I’m heartbroken to say that due to the commitment demands of a new job, I’m no longer able to spend the time needed to research and write the articles everyone enjoys so much here on this site.
Until things settle down (and I really don’t know when that might be–6 months? 8 months?), this’ll be the last post. However, I’ll be checking in from time to time, so if you have questions or comments, feel free to post and I’ll answer.
I do plan on keeping the BTG Facebook going so please check it out (here’s the link) to keep up on what’s happening in the cemetery world. The fans are pretty active over there; feel free to swing by for a visit.
Thank you so much for joining me again on this journey. It’s been fun sharing it all with you, and I hope we can do it again sometime soon.
So long, farewell, auf wiedersehen, goodbye.
Today’s Sharing Saturday post comes from the Bones Don’t Lie blog, run by Katy Meyers Emery, an Anthropology PhD Candidate who specializes in Mortuary archaeology and bio-archaeology.
Check it out: Grave Guns, Coffin Torpedoes, and Other Methods of Protecting Your Bones From Thieves
Just an FYI: For the month of August, I’m going to enjoy a little bit of summer respite by posting some forgotten goodies from the archives on Tuesdays and Thursdays.
The BTG Facebook page will still have its daily postings in case you need a fix AND there are 3 Sharing Saturday posts scheduled. Pssst. The one scheduled for August 15 is really cool.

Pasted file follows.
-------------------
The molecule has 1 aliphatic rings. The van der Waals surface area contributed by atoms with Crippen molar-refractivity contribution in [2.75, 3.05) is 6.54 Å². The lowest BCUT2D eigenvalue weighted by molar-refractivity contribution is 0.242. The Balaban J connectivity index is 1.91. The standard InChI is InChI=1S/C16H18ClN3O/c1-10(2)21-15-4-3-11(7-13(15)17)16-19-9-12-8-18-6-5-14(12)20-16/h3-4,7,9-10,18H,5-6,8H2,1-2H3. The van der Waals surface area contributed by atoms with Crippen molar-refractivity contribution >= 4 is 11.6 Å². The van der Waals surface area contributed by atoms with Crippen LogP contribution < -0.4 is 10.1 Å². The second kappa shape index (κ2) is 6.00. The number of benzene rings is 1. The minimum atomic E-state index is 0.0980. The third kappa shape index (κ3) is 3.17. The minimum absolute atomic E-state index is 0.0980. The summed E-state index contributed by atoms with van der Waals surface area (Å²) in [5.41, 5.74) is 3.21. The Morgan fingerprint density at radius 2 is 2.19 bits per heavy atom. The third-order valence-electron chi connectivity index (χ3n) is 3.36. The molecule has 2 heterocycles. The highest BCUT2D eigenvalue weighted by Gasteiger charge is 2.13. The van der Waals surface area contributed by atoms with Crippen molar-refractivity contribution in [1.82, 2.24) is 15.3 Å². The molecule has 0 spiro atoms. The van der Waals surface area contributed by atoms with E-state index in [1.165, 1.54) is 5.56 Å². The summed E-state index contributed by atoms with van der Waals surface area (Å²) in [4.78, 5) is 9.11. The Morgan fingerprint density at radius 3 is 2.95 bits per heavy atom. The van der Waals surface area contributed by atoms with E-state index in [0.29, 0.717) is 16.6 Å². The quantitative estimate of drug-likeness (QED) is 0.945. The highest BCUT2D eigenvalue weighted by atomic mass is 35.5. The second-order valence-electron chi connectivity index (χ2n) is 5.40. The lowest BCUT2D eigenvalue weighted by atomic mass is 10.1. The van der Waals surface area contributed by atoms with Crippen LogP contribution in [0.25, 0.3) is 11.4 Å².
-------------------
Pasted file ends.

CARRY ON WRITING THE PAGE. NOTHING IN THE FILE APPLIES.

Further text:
Waiting patiently….the Fernando columbarium site
Apologies, folks, but there will be no posts today or Wednesday thanks to an unexpected backlog of work on my desk. The BTG Facebook page is still in full swing, though, and I will have something for you on Friday and for Saturday.
Folks, don’t forget to check in this coming week for an interview with an intrepid researcher/restorer that snagged me some great How To tips. In fact, there are so many, I’m splitting it up into two posts. Look for the first one on Tuesday and the second on Thursday.
The first will cover how to research faded or illegible names on headstones. These are hints that are so obvious, all the historians out there will probably say, “well, duh!’ And while the focus is specifically for Civil War veterans, the hints are also helpful for any kind of name search.
The second article offers hints on how to get a replacement veteran’s headstone from the VA when you don’t have the family’s permission. Nope, it’s not always easy, but it’s still do-able.
See you on Tuesday!
I’m willing to bet there are a large number of BTG readers out there who are THOROUGHLY sick of winter’s cold weather, ice, snow, dripping clothes, and even drippier noses.
I’m also willing to bet there are a significant number of you who are seriously wondering whether you’ll ever see green grass again. So in the spirit of all that’s good about flowers and cemeteries pushing up daisies in the spring, here’s a little something that will hopefully speed the arrival of warmer weather to where you live.